If you're sick of eating spinach, other leafy greens are just as rich in vitamins and minerals. Kale and collard greens contain nutrients that benefit your immune system, muscles, bones, nerve function and overall well-being. Both are highly nutritious, but kale, which is grown in cooler climates, provides more vitamins and fewer calories than collard greens. Collards, grown primarily in the South, are higher in essential minerals.
If you are trying to lose weight or maintain your current weight, both of these vegetables are low in calories and virtually fat-free, but kale may be a little more beneficial than collard greens. A cup of cooked collard greens has 63 calories, 5 grams of protein and 7.5 grams of fiber. A cup of cooked kale has 36 calories, 2.5 grams of protein and 2.5 grams of fiber. Each has less than 2 grams of natural sugar.
Vitamins C and K
A cup of cooked kale or collard greens is a rich source of vitamins C and K, but kale is higher in both. Kale has 70 percent of your recommended daily intake for vitamin C, while collard greens provide 50 percent. Getting an adequate amount of vitamin C supports your immune system and prevents premature aging. Kale gives you 12 times the amount of vitamin K you need daily, and collard greens have 8 times your daily requirement of vitamin K. This nutrient is instrumental in blood clotting and helps prevent bleeding disorders.
Vitamins A and B-6
Leafy greens are reliable sources of vitamin A, an antioxidant nutrient that helps you see in the dark. Kale provides 885 micrograms of vitamin A per cup, while collard greens have 722 micrograms. Either gives you more than 100 percent of the 700 micrograms the Institute of Medicine recommends you get daily. Collard greens provide 17 percent of your daily requirement for vitamin B-6, making them a richer source of this nutrient than kale, which contains 13 percent of your recommended daily intake. Vitamin B-6 helps your body convert food into energy.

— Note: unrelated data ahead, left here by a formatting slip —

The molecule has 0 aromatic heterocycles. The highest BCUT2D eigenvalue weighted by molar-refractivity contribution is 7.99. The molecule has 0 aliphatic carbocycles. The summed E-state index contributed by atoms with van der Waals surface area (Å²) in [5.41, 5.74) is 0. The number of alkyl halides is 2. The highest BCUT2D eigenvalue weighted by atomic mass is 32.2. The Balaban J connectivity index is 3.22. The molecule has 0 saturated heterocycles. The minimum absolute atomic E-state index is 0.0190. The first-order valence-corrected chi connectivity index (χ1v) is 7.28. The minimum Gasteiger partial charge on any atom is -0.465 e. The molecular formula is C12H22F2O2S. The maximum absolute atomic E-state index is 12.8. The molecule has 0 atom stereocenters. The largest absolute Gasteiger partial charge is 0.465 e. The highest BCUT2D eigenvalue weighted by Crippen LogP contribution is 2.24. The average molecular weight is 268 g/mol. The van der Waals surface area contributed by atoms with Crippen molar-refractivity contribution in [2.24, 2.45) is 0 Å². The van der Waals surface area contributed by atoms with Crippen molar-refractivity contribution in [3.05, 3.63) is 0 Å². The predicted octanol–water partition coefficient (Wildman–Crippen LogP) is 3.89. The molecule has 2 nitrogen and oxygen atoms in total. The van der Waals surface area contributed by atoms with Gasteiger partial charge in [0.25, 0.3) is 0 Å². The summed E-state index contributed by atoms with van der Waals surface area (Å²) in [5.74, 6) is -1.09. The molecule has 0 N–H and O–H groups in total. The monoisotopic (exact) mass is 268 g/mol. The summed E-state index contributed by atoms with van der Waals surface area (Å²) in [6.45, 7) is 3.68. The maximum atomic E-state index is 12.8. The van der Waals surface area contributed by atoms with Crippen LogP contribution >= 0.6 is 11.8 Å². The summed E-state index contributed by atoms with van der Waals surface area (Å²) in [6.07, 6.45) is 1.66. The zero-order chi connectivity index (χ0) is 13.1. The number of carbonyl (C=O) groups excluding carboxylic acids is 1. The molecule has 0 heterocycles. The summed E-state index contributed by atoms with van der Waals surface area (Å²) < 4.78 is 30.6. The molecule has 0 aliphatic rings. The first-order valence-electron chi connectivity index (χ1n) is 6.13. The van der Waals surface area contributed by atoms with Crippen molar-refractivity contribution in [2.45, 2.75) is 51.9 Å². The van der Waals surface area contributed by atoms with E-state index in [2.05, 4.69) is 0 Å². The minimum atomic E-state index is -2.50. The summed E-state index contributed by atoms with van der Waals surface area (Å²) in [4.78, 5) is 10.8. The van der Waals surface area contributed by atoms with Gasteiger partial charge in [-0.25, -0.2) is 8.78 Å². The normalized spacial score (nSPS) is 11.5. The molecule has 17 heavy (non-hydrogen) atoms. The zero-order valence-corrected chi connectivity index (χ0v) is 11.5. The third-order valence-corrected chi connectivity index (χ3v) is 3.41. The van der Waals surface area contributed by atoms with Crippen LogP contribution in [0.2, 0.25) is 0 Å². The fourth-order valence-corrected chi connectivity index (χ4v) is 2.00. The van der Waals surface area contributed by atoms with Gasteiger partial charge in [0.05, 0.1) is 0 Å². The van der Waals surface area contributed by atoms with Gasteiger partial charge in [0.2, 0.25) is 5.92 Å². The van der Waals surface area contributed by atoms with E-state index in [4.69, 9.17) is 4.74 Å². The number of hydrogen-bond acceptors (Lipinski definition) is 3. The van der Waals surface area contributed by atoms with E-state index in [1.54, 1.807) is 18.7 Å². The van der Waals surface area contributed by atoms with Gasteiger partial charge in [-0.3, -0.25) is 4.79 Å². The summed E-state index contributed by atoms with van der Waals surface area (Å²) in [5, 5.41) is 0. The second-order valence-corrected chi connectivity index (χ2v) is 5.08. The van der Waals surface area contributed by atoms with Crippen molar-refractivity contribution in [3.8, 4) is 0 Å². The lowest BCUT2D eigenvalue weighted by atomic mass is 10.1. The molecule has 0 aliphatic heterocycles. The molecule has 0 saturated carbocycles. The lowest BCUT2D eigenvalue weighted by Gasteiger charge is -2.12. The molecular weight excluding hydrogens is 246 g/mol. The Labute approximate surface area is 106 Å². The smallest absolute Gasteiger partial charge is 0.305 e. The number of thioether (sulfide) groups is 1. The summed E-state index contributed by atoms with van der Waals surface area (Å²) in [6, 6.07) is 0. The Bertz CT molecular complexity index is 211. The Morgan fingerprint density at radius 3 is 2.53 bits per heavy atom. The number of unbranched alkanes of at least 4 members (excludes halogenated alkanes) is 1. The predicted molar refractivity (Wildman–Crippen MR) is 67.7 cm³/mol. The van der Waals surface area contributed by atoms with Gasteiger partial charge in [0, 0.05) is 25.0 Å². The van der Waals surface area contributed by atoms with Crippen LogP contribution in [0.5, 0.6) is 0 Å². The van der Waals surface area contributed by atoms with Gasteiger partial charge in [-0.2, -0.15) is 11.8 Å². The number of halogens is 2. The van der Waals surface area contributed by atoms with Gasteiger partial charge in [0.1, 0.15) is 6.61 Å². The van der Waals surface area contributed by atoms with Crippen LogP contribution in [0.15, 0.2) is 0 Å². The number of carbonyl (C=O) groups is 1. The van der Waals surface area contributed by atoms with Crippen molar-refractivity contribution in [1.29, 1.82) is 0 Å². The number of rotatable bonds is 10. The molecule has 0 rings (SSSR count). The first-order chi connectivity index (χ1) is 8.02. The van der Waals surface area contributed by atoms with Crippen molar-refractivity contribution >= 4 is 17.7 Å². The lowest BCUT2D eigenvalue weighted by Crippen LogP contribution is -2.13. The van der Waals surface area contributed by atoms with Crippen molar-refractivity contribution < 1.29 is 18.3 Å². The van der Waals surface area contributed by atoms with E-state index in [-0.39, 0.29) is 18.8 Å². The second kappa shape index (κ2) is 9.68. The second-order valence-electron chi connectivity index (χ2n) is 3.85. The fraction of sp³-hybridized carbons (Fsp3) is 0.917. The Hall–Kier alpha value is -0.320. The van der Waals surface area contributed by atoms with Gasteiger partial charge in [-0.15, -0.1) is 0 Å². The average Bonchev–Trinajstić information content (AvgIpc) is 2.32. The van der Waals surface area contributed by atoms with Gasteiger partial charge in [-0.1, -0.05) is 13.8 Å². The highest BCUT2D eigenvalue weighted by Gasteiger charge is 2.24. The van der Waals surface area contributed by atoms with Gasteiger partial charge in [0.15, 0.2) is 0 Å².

Although kale wins the vitamin contest, collard greens have more minerals than kale. A cup of cooked collards contains 27 percent of your recommended daily intake for calcium, while kale provides 10 percent. Collard greens also give you one-eighth of the iron and magnesium you need daily. Kale provides about 7 percent of your daily requirement for each of those minerals. If you are trying to increase your iron intake, the vitamin C in collard greens will help you absorb iron, so collard greens may be more beneficial.
Maia Appleby is a NASM-certified personal trainer with more than 15 years of experience in the fitness industry. Her articles have been published in a wide variety of print magazines and online publications, including the Gale Encyclopedia of Nursing and Allied Health, New Moon Network and Bodybuilding.com.